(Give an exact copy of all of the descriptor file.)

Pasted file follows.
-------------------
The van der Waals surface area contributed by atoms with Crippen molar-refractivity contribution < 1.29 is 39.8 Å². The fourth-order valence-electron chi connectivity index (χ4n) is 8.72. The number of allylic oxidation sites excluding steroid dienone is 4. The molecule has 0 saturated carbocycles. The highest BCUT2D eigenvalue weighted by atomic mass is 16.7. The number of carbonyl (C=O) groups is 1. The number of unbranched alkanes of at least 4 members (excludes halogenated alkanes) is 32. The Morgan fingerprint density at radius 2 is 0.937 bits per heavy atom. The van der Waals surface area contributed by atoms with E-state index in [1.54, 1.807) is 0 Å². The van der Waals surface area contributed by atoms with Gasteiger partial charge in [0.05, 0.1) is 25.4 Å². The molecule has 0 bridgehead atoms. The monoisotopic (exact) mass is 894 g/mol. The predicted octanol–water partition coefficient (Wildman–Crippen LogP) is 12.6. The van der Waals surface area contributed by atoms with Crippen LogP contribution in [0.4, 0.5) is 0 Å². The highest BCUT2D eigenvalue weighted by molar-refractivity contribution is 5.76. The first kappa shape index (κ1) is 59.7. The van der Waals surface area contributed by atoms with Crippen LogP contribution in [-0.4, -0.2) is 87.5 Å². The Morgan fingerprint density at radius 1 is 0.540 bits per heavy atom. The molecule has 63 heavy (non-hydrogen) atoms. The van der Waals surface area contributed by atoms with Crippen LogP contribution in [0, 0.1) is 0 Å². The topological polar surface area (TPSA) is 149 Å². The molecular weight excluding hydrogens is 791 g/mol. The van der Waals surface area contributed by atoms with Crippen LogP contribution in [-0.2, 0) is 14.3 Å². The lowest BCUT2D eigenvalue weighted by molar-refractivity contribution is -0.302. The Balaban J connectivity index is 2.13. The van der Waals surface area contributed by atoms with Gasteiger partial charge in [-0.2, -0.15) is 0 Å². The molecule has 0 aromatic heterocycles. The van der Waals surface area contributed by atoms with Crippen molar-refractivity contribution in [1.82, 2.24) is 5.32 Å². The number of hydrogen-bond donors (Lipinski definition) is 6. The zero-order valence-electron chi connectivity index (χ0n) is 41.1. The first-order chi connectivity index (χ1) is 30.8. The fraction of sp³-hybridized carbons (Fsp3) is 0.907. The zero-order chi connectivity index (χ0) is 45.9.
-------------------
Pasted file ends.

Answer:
The van der Waals surface area contributed by atoms with Crippen molar-refractivity contribution < 1.29 is 39.8 Å². The fourth-order valence-electron chi connectivity index (χ4n) is 8.72. The number of allylic oxidation sites excluding steroid dienone is 4. The molecule has 0 saturated carbocycles. The highest BCUT2D eigenvalue weighted by atomic mass is 16.7. The number of carbonyl (C=O) groups is 1. The number of unbranched alkanes of at least 4 members (excludes halogenated alkanes) is 32. The Morgan fingerprint density at radius 2 is 0.937 bits per heavy atom. The van der Waals surface area contributed by atoms with E-state index in [1.54, 1.807) is 0 Å². The van der Waals surface area contributed by atoms with Gasteiger partial charge in [0.05, 0.1) is 25.4 Å². The molecule has 0 bridgehead atoms. The monoisotopic (exact) mass is 894 g/mol. The predicted octanol–water partition coefficient (Wildman–Crippen LogP) is 12.6. The van der Waals surface area contributed by atoms with Crippen LogP contribution in [0.4, 0.5) is 0 Å². The highest BCUT2D eigenvalue weighted by molar-refractivity contribution is 5.76. The first kappa shape index (κ1) is 59.7. The van der Waals surface area contributed by atoms with Crippen LogP contribution in [-0.4, -0.2) is 87.5 Å². The Morgan fingerprint density at radius 1 is 0.540 bits per heavy atom. The molecule has 63 heavy (non-hydrogen) atoms. The van der Waals surface area contributed by atoms with Crippen LogP contribution in [0, 0.1) is 0 Å². The topological polar surface area (TPSA) is 149 Å². The molecular weight excluding hydrogens is 791 g/mol. The van der Waals surface area contributed by atoms with Crippen LogP contribution in [-0.2, 0) is 14.3 Å². The lowest BCUT2D eigenvalue weighted by molar-refractivity contribution is -0.302. The Balaban J connectivity index is 2.13. The van der Waals surface area contributed by atoms with Gasteiger partial charge in [-0.2, -0.15) is 0 Å². The molecule has 0 aromatic heterocycles. The van der Waals surface area contributed by atoms with Crippen molar-refractivity contribution in [1.82, 2.24) is 5.32 Å². The number of hydrogen-bond donors (Lipinski definition) is 6. The zero-order valence-electron chi connectivity index (χ0n) is 41.1. The first-order chi connectivity index (χ1) is 30.8. The fraction of sp³-hybridized carbons (Fsp3) is 0.907. The zero-order chi connectivity index (χ0) is 45.9.